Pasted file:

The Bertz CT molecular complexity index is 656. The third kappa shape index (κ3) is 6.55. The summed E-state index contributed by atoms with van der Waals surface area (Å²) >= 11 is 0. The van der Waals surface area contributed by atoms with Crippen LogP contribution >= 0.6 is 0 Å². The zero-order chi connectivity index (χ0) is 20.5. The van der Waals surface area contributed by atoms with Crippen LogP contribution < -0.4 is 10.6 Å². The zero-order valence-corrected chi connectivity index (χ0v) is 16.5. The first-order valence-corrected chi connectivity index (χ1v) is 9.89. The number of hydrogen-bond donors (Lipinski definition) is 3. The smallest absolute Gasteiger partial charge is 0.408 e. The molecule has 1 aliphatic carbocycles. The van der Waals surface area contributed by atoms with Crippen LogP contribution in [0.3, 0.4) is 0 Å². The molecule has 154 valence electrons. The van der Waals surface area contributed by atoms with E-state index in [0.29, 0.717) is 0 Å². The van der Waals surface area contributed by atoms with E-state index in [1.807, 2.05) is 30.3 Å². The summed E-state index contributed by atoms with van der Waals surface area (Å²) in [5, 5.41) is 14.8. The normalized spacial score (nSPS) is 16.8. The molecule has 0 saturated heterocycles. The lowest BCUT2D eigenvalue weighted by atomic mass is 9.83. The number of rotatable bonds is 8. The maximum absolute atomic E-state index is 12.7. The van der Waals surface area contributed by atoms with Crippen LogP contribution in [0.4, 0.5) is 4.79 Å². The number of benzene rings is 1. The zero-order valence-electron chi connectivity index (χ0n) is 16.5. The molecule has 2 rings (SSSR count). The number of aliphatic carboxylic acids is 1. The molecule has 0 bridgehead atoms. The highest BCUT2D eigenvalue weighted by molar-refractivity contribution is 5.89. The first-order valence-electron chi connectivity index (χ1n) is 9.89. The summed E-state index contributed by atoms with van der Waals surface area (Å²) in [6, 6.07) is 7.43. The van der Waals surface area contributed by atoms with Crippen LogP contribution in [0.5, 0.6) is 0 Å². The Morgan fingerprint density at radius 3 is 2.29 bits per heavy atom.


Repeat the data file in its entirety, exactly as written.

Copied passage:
The Bertz CT molecular complexity index is 656. The third kappa shape index (κ3) is 6.55. The summed E-state index contributed by atoms with van der Waals surface area (Å²) >= 11 is 0. The van der Waals surface area contributed by atoms with Crippen LogP contribution >= 0.6 is 0 Å². The zero-order chi connectivity index (χ0) is 20.5. The van der Waals surface area contributed by atoms with Crippen LogP contribution < -0.4 is 10.6 Å². The zero-order valence-corrected chi connectivity index (χ0v) is 16.5. The first-order valence-corrected chi connectivity index (χ1v) is 9.89. The number of hydrogen-bond donors (Lipinski definition) is 3. The smallest absolute Gasteiger partial charge is 0.408 e. The molecule has 1 aliphatic carbocycles. The van der Waals surface area contributed by atoms with Crippen LogP contribution in [0.3, 0.4) is 0 Å². The molecule has 154 valence electrons. The van der Waals surface area contributed by atoms with E-state index in [0.29, 0.717) is 0 Å². The van der Waals surface area contributed by atoms with E-state index in [1.807, 2.05) is 30.3 Å². The summed E-state index contributed by atoms with van der Waals surface area (Å²) in [5, 5.41) is 14.8. The normalized spacial score (nSPS) is 16.8. The molecule has 0 saturated heterocycles. The lowest BCUT2D eigenvalue weighted by atomic mass is 9.83. The number of rotatable bonds is 8. The maximum absolute atomic E-state index is 12.7. The van der Waals surface area contributed by atoms with Crippen LogP contribution in [0.4, 0.5) is 4.79 Å². The number of benzene rings is 1. The zero-order valence-electron chi connectivity index (χ0n) is 16.5. The molecule has 2 rings (SSSR count). The number of aliphatic carboxylic acids is 1. The molecule has 0 bridgehead atoms. The highest BCUT2D eigenvalue weighted by molar-refractivity contribution is 5.89. The first-order valence-electron chi connectivity index (χ1n) is 9.89. The summed E-state index contributed by atoms with van der Waals surface area (Å²) in [6, 6.07) is 7.43. The van der Waals surface area contributed by atoms with Crippen LogP contribution in [0.5, 0.6) is 0 Å². The Morgan fingerprint density at radius 3 is 2.29 bits per heavy atom.